Plenty of people travel for wine, but, paradoxically, wine isn’t easy to travel with, especially if you’re taking a plane.
Before you pick up a bottle or two at the out-of-town winery you’re visiting, there are laws to consider, airline policies to familiarize yourself with, and luggage disasters to guard against.
We figured a wine importer would be a good person to turn to for pointers. After all, roaming vineyards and testing vintages across the globe is part of the job description. Sounds like grueling work, huh?
Mika Bulmash is the founder and CEO of Wine for the World, a small import company that focuses on sustainably produced wines from under-appreciated regions such as southern Brazil and the Peloponnese in Greece.
Bulmash has racked up a lot of miles traveling to those places from New York, where the company is based, and she has learned some stuff along the way.
Lesson 1: Wear dark clothes to a tasting in case you spill.
Lesson 2: Plan for bottle transport before you leave home.“If you do your homework in advance,” she advises, “you’ll go a long way.”
Red Tape for Reds and Whites
If you’re traveling internationally, says Bulmash, “you have to look at what each country that you’re entering and exiting has in terms of laws for the amount of wine you can bring."
For flights into the United States, the duty-free limit for alcoholic beverages for personal use, according to U.S. Customs and Border Protection, is one liter per passenger over age 21. A standard wine bottle holds 750 milliliters (mL)—just under the allowance.
“Beyond the duty-free limit,” says Bulmash, “you can bring in wine—you just have to pay taxes on it.” That means declaring the bottles on your entry form at the airport and standing in an extra line.
The amount of the tax is calculated according to the percentage of alcohol by volume and the wine’s value, so you’ll want to save your receipt at the time of purchase. “The taxes are generally pretty low,” according to Bulmash. “The most annoying thing about it is the time you spend at the airport, not the money.”
She also recommends checking the airline’s policies because they “have their own allowances and guidelines” that may differ from the government’s.
On United Airlines flights, for instance, there are no restrictions on how much wine and beer you can carry in checked luggage (provided the beverages have less than 24% alcohol by volume). Air France, on the other hand, caps the allowed amount of booze at 5 liters per passenger for all bottles with less than 70% alcoholic volume.
The carrier may be more restrictive than the government, so find the airline's policy online and plan accordingly.
And this is probably obvious, but we’re talking about checked baggage here. The Transportation Security Administration limits liquids in carry-on luggage to 3.4 ounces (100mL), so standard bottles of wine must go in your checked bags.
The one exception is alcohol bought at a duty-free shop at the airport after you’ve already gone through security.
To avoid dyeing everything in her suitcase maroon, Bulmash tells us that she puts each wine bottle in a padded, absorbent, and sealable plastic bag of the sort sold by WineSkin ($9 for two reusable bags) and JetBag ($9.99 for a set of three). Another option is the inflatable VinniBag ($30 for a reusable bag). With products like these, “you get extra protection for the bottle as well as insurance from spillage,” she says.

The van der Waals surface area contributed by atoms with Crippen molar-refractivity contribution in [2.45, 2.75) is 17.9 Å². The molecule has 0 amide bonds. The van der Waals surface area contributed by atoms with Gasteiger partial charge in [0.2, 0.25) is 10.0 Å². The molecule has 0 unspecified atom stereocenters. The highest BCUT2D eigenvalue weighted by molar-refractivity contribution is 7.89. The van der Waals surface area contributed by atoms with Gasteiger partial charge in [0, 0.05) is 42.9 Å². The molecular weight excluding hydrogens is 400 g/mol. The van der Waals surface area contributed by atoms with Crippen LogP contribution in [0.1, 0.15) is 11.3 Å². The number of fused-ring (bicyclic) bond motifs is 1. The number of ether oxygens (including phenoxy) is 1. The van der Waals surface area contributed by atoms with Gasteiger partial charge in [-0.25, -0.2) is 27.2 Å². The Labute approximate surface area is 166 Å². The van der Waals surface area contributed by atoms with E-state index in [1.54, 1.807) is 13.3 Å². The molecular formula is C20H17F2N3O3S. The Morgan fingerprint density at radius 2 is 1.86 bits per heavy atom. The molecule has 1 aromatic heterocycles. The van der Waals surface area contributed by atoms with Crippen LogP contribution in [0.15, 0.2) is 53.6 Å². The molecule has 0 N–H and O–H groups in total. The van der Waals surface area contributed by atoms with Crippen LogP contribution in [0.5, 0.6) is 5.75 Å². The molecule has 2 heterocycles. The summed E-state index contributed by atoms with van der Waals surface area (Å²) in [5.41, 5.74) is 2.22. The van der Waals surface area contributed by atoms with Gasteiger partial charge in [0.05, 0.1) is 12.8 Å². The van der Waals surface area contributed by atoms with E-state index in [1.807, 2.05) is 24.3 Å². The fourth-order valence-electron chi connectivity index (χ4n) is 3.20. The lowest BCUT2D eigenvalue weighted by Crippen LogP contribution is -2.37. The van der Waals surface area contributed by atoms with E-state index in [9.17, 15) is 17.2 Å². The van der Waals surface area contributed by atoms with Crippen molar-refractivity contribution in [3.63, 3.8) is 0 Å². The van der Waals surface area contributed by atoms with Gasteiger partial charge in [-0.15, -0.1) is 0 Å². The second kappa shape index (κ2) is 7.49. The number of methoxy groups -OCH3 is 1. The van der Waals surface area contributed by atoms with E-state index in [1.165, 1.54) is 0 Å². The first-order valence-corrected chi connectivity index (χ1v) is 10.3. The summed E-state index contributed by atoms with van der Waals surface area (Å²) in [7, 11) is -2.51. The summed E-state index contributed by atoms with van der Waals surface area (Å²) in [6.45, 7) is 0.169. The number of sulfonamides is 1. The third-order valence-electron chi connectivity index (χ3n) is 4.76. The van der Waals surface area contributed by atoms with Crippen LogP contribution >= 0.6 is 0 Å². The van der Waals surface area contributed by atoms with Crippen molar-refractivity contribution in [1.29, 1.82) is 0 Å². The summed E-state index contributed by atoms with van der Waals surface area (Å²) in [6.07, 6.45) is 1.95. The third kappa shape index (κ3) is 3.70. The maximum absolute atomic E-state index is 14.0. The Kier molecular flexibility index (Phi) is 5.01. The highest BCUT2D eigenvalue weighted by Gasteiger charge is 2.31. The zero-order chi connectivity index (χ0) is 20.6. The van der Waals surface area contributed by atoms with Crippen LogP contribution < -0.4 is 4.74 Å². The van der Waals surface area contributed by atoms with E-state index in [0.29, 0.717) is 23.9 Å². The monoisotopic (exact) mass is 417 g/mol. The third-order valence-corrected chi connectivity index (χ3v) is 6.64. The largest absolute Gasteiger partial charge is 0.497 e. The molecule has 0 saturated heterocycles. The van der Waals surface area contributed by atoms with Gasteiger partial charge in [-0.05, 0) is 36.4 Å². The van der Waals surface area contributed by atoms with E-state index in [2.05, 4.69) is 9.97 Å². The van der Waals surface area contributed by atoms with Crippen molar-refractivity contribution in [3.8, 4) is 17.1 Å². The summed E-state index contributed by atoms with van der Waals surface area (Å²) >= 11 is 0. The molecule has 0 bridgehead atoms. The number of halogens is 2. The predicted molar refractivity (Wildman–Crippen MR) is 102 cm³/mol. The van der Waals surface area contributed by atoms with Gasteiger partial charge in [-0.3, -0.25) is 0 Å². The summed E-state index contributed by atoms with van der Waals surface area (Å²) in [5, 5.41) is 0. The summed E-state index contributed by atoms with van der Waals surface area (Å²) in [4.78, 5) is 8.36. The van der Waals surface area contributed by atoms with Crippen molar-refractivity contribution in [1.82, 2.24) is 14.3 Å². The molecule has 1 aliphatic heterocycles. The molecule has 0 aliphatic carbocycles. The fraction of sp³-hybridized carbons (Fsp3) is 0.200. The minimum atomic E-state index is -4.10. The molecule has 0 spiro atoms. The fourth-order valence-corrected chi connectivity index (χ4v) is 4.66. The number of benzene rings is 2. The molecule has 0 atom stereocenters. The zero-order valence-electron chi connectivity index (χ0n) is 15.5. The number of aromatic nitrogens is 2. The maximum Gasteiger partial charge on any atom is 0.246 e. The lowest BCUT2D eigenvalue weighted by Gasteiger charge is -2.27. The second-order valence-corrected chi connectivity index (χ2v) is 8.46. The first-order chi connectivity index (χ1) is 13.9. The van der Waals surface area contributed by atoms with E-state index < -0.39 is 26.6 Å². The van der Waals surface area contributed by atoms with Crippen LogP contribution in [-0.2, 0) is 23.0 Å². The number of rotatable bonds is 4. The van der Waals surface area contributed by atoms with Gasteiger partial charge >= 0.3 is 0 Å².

And the bags can be reused to protect other breakables you pick up in your travels, like jars of olive oil and those precious souvenir shot glasses.
If you don’t want to buy extra packing gear, wrap the wine bottle in a plastic shopping bag and tie it shut. Then roll that bundle in clothes—“jeans or something dark,” adds Bulmash, to minimize stains if the bottle breaks. Pack everything else in so that there are layers of padding on all sides. Says Bulmash: “Most of the bag should be dedicated to ensuring the safety of the wine.”
A hard-sided suitcase wouldn’t hurt, either.
To Ship or Schlep?
To all of the above considerations you can add concerns over space and weight. Rising airline baggage fees make it wise to pack lightly, and you know what isn’t light? A 30-pound case of cabernet.
Keeping wines in frigid cargo holds or on steaming tarmacs for extended periods can alter delicate flavors, too.
If you plan to stock up on more than a few bottles, shipping services offered by wineries and retailers might be a good alternative to dragging your haul to the airport—though you’ll want to weigh whether the cost justifies the convenience.
Bulmash has an even more sensible idea.
“What I would recommend,” she says, “before trying to take any wine home—especially if you’re buying domestically—ask the winery if they have distribution in your state. If they do, get the name of the distributor, email them right away, and see if they have a store or location near where you live.”
It’s the same wine, after all, and, as Bulmash points out, “wine distributors spend a lot of time thinking about how wine is transported so that consumers don’t have to.”
Plus, they might give you a discount for reaching out. “And if you really love the wine, instead of just one bottle, you could buy a whole case.”